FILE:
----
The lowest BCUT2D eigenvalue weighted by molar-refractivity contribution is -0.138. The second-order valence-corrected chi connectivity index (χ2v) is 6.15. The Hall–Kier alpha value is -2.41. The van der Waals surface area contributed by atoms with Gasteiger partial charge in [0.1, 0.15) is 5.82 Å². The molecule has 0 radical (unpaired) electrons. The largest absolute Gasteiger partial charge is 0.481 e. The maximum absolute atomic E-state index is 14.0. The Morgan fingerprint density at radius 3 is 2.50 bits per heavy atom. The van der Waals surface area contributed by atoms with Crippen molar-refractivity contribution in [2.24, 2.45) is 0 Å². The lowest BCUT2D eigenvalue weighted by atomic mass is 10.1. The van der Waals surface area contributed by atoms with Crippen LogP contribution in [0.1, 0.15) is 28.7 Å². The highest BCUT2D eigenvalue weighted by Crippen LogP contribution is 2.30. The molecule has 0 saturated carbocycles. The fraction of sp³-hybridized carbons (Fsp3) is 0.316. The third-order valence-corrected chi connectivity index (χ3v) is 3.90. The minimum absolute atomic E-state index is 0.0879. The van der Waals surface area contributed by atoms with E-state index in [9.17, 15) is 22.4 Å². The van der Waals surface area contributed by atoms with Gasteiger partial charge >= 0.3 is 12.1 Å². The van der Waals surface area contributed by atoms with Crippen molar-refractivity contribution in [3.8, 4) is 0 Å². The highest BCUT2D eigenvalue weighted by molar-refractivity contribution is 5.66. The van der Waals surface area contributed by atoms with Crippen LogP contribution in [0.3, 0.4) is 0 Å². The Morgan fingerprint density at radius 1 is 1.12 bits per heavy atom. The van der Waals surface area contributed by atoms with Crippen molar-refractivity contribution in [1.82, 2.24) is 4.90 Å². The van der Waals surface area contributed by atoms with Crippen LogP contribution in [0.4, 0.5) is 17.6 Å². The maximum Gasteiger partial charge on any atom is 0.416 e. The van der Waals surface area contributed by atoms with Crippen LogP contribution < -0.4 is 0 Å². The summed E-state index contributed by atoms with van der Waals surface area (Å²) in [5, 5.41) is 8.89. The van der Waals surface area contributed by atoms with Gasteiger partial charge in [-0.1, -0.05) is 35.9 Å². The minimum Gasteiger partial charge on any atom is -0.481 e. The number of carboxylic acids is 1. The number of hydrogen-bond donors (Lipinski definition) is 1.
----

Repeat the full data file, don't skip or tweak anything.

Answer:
The lowest BCUT2D eigenvalue weighted by molar-refractivity contribution is -0.138. The second-order valence-corrected chi connectivity index (χ2v) is 6.15. The Hall–Kier alpha value is -2.41. The van der Waals surface area contributed by atoms with Gasteiger partial charge in [0.1, 0.15) is 5.82 Å². The molecule has 0 radical (unpaired) electrons. The largest absolute Gasteiger partial charge is 0.481 e. The maximum absolute atomic E-state index is 14.0. The Morgan fingerprint density at radius 3 is 2.50 bits per heavy atom. The van der Waals surface area contributed by atoms with Crippen molar-refractivity contribution in [2.24, 2.45) is 0 Å². The lowest BCUT2D eigenvalue weighted by atomic mass is 10.1. The van der Waals surface area contributed by atoms with Crippen LogP contribution in [0.1, 0.15) is 28.7 Å². The highest BCUT2D eigenvalue weighted by Crippen LogP contribution is 2.30. The molecule has 0 saturated carbocycles. The fraction of sp³-hybridized carbons (Fsp3) is 0.316. The third-order valence-corrected chi connectivity index (χ3v) is 3.90. The minimum absolute atomic E-state index is 0.0879. The van der Waals surface area contributed by atoms with E-state index in [9.17, 15) is 22.4 Å². The van der Waals surface area contributed by atoms with Gasteiger partial charge >= 0.3 is 12.1 Å². The van der Waals surface area contributed by atoms with Crippen molar-refractivity contribution in [3.8, 4) is 0 Å². The highest BCUT2D eigenvalue weighted by molar-refractivity contribution is 5.66. The van der Waals surface area contributed by atoms with Crippen LogP contribution in [0.3, 0.4) is 0 Å². The Morgan fingerprint density at radius 1 is 1.12 bits per heavy atom. The van der Waals surface area contributed by atoms with Crippen molar-refractivity contribution in [1.82, 2.24) is 4.90 Å². The van der Waals surface area contributed by atoms with Crippen LogP contribution in [0.4, 0.5) is 17.6 Å². The maximum Gasteiger partial charge on any atom is 0.416 e. The van der Waals surface area contributed by atoms with Crippen LogP contribution < -0.4 is 0 Å². The summed E-state index contributed by atoms with van der Waals surface area (Å²) in [5, 5.41) is 8.89. The van der Waals surface area contributed by atoms with Gasteiger partial charge in [-0.1, -0.05) is 35.9 Å². The minimum Gasteiger partial charge on any atom is -0.481 e. The number of carboxylic acids is 1. The number of hydrogen-bond donors (Lipinski definition) is 1.